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During the First Age of Middle-earth Manwë sent Thorondor and the Eagles to watch over the inhabitants including the Noldor. Throughout the First Age, Thorondor intervened on behalf of Men and Elves and even left wounds on Morgoth and was a great asset to the War of Wrath. We know that the other Eagles stayed behind during the later Ages.

What happened to Thorondor? Did he fly back to Valinor or did he perish in the War of Wrath?

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  • According to Wikia, "In Tolkien's writings, Thorondor is not mentioned after the War of Wrath."
    – Spencer
    Nov 13, 2019 at 22:42
  • So should it be assumed that he went back to Valinor?
    – Fingolfin
    Nov 14, 2019 at 0:18
  • 1
    No, it just means we don't know. Mark Olson's answer provides evidence that Thorondor may have left Middle-Earth one way or the other.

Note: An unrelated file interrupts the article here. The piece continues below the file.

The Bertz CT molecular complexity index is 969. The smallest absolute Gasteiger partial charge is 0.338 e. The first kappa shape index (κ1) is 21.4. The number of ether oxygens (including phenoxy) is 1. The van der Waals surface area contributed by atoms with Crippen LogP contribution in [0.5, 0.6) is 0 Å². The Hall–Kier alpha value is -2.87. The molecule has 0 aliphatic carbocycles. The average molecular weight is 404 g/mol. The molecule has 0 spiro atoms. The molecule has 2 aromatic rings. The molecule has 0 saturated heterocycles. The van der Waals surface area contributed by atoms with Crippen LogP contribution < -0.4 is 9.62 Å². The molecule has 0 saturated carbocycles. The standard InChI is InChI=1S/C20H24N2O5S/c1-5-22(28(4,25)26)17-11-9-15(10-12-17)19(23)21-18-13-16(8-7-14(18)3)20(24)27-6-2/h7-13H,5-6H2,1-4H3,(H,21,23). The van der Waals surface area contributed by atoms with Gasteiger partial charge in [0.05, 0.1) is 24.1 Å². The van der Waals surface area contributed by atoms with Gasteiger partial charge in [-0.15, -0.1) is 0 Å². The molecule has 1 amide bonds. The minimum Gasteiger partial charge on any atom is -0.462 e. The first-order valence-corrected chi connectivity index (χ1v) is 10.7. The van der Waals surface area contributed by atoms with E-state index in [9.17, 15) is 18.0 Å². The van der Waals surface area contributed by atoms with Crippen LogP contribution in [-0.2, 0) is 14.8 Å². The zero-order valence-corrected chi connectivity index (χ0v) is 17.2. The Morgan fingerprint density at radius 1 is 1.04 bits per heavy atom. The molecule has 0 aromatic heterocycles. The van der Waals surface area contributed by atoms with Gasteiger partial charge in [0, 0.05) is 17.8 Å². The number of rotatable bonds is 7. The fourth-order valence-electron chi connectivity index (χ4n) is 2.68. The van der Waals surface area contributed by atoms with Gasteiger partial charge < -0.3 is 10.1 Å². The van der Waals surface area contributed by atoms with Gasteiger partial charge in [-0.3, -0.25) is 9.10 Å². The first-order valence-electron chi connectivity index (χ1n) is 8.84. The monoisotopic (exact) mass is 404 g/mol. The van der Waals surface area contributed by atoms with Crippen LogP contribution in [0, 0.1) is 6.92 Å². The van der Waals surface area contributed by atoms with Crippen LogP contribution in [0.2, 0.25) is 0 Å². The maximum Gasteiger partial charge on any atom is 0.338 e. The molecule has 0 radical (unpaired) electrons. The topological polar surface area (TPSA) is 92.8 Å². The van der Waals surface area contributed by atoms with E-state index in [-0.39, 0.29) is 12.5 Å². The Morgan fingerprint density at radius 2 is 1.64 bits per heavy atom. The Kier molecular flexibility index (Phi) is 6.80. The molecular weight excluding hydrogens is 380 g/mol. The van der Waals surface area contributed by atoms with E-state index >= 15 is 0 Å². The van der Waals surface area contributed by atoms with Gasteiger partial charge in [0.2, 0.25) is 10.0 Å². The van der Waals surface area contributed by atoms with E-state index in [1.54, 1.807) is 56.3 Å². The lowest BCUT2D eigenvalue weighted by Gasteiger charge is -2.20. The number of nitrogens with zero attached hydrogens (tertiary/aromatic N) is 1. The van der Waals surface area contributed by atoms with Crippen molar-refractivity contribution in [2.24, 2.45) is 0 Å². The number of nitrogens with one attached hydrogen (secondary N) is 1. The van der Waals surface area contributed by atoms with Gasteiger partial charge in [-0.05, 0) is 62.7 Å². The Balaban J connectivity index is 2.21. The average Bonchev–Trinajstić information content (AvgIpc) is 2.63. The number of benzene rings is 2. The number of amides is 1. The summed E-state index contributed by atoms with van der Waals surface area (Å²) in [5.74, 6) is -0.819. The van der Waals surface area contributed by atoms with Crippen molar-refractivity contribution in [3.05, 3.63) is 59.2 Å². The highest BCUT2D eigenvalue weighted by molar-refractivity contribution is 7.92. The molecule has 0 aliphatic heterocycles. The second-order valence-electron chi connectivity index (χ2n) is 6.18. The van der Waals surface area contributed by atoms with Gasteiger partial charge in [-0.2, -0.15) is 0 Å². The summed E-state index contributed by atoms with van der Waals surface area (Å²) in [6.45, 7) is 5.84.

– chepner
    Nov 14, 2019 at 20:39

2 Answers 2

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The short answer is "We don't know." The longer answer is "We don't know, but here's some information which doesn't actually answer the question, but seems somewhat relevant."

It seems likely that the great Eagles (including Thorondor) were created in a scene from The Silmarillion:

Then Manwë awoke, and he went down to Yavanna upon Ezellohar, and he sat beside her beneath the Two Trees. And Manwë said 'O Kementári, Eru hath spoken, saying "Do then any of the Valar suppose that I did not hear all the Song, even the least sound of the least voice? Behold! When the Children awake, then the thought of Yavanna will awake also, and it will summon spirits from afar, and they will go among the kelvar and the olvar, and some will dwell therein, and be held in reverence, and their just anger shall be feared. For a time while the Firstborn are in their power, and while the Secondborn are young."

But dost them not now remember, Kementári, that thy thought sang not always alone? Did not thy thought and mine meet also, so that we took wing together like great birds that soar above the clouds? That also shall come to be by the heed of Ilúvatar, and before the Children awake there shall go forth with wings like the wind the Eagles of the Lords of the West.'